Described in its patent filing as a "hype-generating mechanism with fully integrated Mac compatibility," the iLaunch is powered by Intel dual-core processors optimized to calculate a product's gravitas. Apple claims the iLaunch can garner the same amount of press attention as a major scientific discovery, high court ruling, celebrity meltdown, or natural disaster at 200 times the speed of a traditional media-fostered launch.

"If you want to condition the public to liken your product to the telephone and the internal combustion engine in importance, that's now possible with iLaunch," Jobs said. "And it's so easy, even an intern can use it."

According to Jobs, the innovative iLaunch not only makes product launching infinitely easier, it could forever change corporate structure itself.

"For too long, hands-on, maverick CEOs have devoted their valuable time to strutting around on stage and breathlessly describing the features of their new products, in the process encouraging cults of personality that could have a detrimental long-term effect on their companies," Jobs said. "Apple's goal within the next 12 months is to make me totally obsolete."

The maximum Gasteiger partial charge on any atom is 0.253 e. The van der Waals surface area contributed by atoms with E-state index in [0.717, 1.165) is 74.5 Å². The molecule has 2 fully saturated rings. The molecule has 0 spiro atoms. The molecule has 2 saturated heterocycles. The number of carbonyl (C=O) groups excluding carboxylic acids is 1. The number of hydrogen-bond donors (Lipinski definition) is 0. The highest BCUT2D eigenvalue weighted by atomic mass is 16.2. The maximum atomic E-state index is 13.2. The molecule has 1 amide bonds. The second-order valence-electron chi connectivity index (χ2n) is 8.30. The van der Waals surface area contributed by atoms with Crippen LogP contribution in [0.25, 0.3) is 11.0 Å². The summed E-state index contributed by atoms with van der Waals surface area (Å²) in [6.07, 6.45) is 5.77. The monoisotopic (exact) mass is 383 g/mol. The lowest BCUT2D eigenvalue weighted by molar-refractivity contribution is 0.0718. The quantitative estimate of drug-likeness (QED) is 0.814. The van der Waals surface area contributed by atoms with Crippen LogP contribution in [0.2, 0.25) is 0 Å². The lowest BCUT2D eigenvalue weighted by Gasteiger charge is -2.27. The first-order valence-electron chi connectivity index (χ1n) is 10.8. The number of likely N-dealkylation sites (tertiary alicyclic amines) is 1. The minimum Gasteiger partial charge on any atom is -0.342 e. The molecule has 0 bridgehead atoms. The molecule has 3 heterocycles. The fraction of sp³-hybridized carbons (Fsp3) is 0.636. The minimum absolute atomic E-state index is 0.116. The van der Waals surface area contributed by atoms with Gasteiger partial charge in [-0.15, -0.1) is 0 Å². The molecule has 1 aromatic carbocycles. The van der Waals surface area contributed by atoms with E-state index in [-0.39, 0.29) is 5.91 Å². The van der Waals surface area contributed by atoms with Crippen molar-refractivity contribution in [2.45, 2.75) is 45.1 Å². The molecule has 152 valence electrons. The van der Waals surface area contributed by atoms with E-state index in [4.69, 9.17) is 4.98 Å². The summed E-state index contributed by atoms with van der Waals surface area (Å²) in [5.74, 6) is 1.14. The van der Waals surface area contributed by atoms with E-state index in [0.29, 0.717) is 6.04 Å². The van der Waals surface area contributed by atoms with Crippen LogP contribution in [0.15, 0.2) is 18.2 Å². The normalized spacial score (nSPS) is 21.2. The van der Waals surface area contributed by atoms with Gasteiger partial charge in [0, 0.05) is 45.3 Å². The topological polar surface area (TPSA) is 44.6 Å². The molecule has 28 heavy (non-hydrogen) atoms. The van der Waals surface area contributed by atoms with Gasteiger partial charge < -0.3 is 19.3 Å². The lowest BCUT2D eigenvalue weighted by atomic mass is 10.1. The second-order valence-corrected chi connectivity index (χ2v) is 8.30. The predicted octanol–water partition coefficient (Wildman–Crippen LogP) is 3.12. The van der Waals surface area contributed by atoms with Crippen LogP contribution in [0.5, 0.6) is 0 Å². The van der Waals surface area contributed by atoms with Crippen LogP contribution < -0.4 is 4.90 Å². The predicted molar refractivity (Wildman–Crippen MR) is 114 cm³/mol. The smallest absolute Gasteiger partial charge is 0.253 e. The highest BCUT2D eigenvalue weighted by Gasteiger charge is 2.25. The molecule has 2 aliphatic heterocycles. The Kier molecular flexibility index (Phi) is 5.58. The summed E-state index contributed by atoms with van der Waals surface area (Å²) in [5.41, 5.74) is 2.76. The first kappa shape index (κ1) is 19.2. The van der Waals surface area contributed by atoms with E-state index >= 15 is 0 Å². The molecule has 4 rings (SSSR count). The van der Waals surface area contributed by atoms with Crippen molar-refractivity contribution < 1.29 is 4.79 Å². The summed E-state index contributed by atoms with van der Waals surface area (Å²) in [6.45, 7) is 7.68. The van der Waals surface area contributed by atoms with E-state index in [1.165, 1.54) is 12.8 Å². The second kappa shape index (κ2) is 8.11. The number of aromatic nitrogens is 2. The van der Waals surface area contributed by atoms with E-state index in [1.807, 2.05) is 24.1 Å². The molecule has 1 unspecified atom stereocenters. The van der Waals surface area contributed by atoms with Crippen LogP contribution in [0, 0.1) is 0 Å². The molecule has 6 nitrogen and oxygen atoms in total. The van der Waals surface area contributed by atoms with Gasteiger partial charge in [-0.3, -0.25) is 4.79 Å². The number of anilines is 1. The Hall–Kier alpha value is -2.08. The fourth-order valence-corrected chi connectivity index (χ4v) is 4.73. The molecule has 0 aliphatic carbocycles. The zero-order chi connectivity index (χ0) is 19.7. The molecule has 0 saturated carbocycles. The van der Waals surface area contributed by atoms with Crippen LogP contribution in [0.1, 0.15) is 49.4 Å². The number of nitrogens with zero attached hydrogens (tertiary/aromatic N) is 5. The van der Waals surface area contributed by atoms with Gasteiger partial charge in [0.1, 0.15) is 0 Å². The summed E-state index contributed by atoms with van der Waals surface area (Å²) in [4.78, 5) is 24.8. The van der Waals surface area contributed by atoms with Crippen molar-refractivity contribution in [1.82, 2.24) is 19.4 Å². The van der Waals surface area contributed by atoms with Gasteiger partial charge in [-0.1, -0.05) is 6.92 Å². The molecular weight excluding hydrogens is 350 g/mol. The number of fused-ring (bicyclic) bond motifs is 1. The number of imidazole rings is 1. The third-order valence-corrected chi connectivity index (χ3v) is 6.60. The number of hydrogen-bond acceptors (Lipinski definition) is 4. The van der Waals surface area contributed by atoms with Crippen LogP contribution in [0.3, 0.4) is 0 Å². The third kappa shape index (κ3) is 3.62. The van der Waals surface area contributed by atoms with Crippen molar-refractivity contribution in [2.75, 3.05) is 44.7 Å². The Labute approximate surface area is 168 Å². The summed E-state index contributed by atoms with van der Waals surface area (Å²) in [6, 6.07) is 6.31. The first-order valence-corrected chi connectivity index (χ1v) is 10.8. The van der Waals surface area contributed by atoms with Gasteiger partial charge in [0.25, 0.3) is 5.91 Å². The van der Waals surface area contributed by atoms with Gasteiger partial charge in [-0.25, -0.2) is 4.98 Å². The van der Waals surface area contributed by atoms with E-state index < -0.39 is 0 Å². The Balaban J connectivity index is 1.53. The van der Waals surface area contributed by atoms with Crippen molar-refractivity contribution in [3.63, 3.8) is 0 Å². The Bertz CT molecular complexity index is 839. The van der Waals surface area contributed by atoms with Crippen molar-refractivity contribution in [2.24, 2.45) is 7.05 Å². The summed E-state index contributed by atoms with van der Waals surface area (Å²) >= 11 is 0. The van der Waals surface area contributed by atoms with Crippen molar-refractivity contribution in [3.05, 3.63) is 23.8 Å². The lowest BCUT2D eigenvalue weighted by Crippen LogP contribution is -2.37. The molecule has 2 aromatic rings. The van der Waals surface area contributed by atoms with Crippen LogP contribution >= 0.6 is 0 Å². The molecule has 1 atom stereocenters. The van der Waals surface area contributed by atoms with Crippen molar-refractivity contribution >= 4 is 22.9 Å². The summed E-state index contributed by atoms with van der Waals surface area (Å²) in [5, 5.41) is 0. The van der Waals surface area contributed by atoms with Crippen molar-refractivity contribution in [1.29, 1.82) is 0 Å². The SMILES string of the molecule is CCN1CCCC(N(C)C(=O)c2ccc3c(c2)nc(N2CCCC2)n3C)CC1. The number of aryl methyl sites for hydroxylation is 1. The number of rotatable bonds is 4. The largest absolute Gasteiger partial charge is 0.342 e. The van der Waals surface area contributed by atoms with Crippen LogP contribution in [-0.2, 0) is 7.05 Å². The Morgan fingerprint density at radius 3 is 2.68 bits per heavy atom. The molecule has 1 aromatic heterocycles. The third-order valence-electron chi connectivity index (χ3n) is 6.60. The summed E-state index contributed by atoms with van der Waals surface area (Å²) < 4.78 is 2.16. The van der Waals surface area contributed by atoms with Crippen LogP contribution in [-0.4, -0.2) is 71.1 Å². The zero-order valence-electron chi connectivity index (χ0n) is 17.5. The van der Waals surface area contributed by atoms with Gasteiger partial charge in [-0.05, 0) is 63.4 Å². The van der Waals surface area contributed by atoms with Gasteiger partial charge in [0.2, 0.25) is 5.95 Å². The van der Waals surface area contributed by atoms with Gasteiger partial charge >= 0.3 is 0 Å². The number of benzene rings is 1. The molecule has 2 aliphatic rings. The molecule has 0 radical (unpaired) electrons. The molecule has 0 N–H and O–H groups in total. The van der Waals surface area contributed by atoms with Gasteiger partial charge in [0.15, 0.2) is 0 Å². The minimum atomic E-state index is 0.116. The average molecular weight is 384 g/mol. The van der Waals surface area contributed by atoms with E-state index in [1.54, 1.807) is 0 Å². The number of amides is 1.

This comment earned the Apple CEO another, slightly longer, standing ovation.

As his presentation wound down, Jobs said there was "one more thing" he wanted to mention: The iLaunch automatically saves a significant, salient product feature for the end of a presentation, to surprise and delight audiences.

"Do you want to know what the surprise of this unveiling is?" said Jobs to the eagerly nodding crowd. "The iLaunch itself generated this entire presentation, as well as this very surprise."

Even amid fevered speculation, Apple was typically mum before the launch product's launch, and Mac rumor websites failed to predict any major details about the new offering, other than the fact that it was going to "change everything" and "be huge."

Post-launch reaction has been even more ecstatic.

"Before today, I couldn't imagine paying $12,000 for a product-unveiling product," CNET editor Jasmine France said after the presentation. "Now I can't imagine living without it."

Shortly after Jobs' address, Microsoft announced that they are working on a similar product, the Launch-O, due to debut in 2009.